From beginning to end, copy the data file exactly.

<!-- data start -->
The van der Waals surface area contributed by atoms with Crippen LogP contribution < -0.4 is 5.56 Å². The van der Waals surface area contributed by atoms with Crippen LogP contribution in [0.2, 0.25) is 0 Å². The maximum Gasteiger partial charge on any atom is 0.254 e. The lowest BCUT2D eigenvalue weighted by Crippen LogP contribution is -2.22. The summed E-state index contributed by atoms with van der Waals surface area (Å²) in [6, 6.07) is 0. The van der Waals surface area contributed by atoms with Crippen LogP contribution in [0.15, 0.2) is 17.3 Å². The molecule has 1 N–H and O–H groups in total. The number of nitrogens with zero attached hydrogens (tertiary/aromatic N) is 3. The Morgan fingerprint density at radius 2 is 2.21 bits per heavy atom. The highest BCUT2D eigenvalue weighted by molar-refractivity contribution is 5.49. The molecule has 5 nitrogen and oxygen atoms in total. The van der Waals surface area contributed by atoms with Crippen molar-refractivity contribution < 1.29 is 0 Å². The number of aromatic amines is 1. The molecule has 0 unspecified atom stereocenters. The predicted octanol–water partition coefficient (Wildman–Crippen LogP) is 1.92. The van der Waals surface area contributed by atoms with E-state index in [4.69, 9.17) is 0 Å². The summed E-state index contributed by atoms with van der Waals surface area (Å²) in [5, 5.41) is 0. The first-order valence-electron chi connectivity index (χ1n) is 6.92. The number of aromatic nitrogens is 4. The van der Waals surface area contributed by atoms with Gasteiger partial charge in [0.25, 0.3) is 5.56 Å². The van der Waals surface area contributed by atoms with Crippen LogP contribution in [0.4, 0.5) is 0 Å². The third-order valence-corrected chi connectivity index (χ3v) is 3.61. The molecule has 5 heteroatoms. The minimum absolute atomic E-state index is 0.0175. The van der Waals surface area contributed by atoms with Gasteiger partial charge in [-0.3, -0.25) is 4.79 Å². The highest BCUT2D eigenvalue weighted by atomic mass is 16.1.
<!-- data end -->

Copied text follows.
The van der Waals surface area contributed by atoms with Crippen LogP contribution < -0.4 is 5.56 Å². The van der Waals surface area contributed by atoms with Crippen LogP contribution in [0.2, 0.25) is 0 Å². The maximum Gasteiger partial charge on any atom is 0.254 e. The lowest BCUT2D eigenvalue weighted by Crippen LogP contribution is -2.22. The summed E-state index contributed by atoms with van der Waals surface area (Å²) in [6, 6.07) is 0. The van der Waals surface area contributed by atoms with Crippen LogP contribution in [0.15, 0.2) is 17.3 Å². The molecule has 1 N–H and O–H groups in total. The number of nitrogens with zero attached hydrogens (tertiary/aromatic N) is 3. The Morgan fingerprint density at radius 2 is 2.21 bits per heavy atom. The highest BCUT2D eigenvalue weighted by molar-refractivity contribution is 5.49. The molecule has 5 nitrogen and oxygen atoms in total. The van der Waals surface area contributed by atoms with Crippen molar-refractivity contribution < 1.29 is 0 Å². The number of aromatic amines is 1. The molecule has 0 unspecified atom stereocenters. The predicted octanol–water partition coefficient (Wildman–Crippen LogP) is 1.92. The van der Waals surface area contributed by atoms with E-state index in [4.69, 9.17) is 0 Å². The summed E-state index contributed by atoms with van der Waals surface area (Å²) in [5, 5.41) is 0. The first-order valence-electron chi connectivity index (χ1n) is 6.92. The number of aromatic nitrogens is 4. The van der Waals surface area contributed by atoms with Gasteiger partial charge in [0.25, 0.3) is 5.56 Å². The van der Waals surface area contributed by atoms with Crippen LogP contribution in [0.4, 0.5) is 0 Å². The third-order valence-corrected chi connectivity index (χ3v) is 3.61. The molecule has 5 heteroatoms. The minimum absolute atomic E-state index is 0.0175. The van der Waals surface area contributed by atoms with Gasteiger partial charge in [-0.3, -0.25) is 4.79 Å². The highest BCUT2D eigenvalue weighted by atomic mass is 16.1.